This page is a printable version of: https://www.iow.nhs.uk/news/Research-Team-supports-important-genetic-study-into-severe-COVID-19.htm
Date: 28 May 2022
Our Research Team have supported the world’s largest study of the genetics of critical COVID-19.
The study involving more than 57,000 people worldwide, has revealed fresh details about some of the biological mechanisms behind the severe form of the disease.
Researchers from the GenOMICC (Genetics of Mortality in Critical Care) consortium – a global collaboration to study genetics in critical illness – led by University of Edinburgh in partnership with Genomics England, made these discoveries by sequencing the genomes of 7,491 patients from 224 intensive care units in the UK.
Professor Kenneth Baillie, Consultant in Critical Care Medicine at the University of Edinburgh said: “Our latest findings point to specific molecular targets in critical Covid-19. These results explain why some people develop life-threatening COVID-19, while others get no symptoms at all. But more importantly, this gives us a deep understanding of the process of disease and is a big step forward in finding more effective treatments.
“It is now true to say that we understand the mechanisms of Covid better than the other syndromes we treat in intensive care in normal times – sepsis, flu, and other forms of critical illness. Covid-19 is showing us the way to tackle those problems in the future.”
Dr Gabor Debreceni, Consultant in Anaesthesia and Intensive Care at Isle of Wight NHS Trust said: said: "The GenOMICC study enables the comparison of genomes from critically ill patients with population controls in order to find underlying disease mechanisms.
“Our Intensive Care Unit started to enrol patients onto this study from May 2020 and the last patient was recruited in September 2021. In total 59 of our patients took part which is an amazing achievement by the small Research Team.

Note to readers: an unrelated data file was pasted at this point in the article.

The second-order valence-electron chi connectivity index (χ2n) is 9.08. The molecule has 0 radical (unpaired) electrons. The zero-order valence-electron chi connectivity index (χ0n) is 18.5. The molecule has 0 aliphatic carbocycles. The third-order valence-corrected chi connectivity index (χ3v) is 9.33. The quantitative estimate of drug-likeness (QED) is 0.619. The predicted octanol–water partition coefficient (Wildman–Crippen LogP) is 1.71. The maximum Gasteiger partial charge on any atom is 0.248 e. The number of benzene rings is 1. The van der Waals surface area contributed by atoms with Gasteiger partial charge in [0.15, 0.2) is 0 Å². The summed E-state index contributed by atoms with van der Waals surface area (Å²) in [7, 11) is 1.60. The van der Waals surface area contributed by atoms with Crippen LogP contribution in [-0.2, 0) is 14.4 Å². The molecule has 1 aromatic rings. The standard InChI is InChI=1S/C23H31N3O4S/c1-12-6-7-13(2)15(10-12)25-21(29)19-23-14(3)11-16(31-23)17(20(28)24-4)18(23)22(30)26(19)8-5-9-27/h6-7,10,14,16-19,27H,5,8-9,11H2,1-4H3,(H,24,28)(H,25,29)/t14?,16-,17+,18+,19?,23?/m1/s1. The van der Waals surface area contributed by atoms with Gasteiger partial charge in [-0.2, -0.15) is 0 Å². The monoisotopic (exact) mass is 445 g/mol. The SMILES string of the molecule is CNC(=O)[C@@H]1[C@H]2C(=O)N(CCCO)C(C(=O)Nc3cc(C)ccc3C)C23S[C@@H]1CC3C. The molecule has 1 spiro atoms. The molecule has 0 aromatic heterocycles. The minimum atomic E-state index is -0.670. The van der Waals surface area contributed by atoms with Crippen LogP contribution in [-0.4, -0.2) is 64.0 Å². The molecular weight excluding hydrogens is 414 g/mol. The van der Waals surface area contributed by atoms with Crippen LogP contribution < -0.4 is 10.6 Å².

“Members of the St. Mary’s Hospital team including Dr Alexander Moss, Dr Azra Khatun, Dr Luke Sylvester, Dr Henry Barrington-White and Vikki Crickmore, Consultant Nurse played a crucial role in taking consent and enrolling patients into this project.
“In addition, research nurses Joy Wilkins and Alison Brown with the support of research officer Sarah Knight tirelessly collected the blood samples and worked on forms which is the most labour-intensive part of the study.
“Everyone involved went the extra mile to provide support for this study despite of the challenges during the peak of the pandemic and as a result, numerous drug developments were started which will hopefully contribute to the successful treatment of COVID-19 in the future.”
The DNA of participating Island patients was compared with 48,400 other people who had not had Covid-19, participants in Genomics England's 100,000 Genomes Project and that of a further 1,630 people who had experienced mild Covid.
Determining the whole genome sequence for all participants in the study allowed the team to create a precise map and identify genetic variation linked to severity of Covid-19. The team found key differences in 16 genes in the ICU patients when compared with the DNA of the other groups.
These findings will now act as a roadmap for future efforts, opening new fields of research focused on potential new therapies and diagnostics with pinpoint accuracy.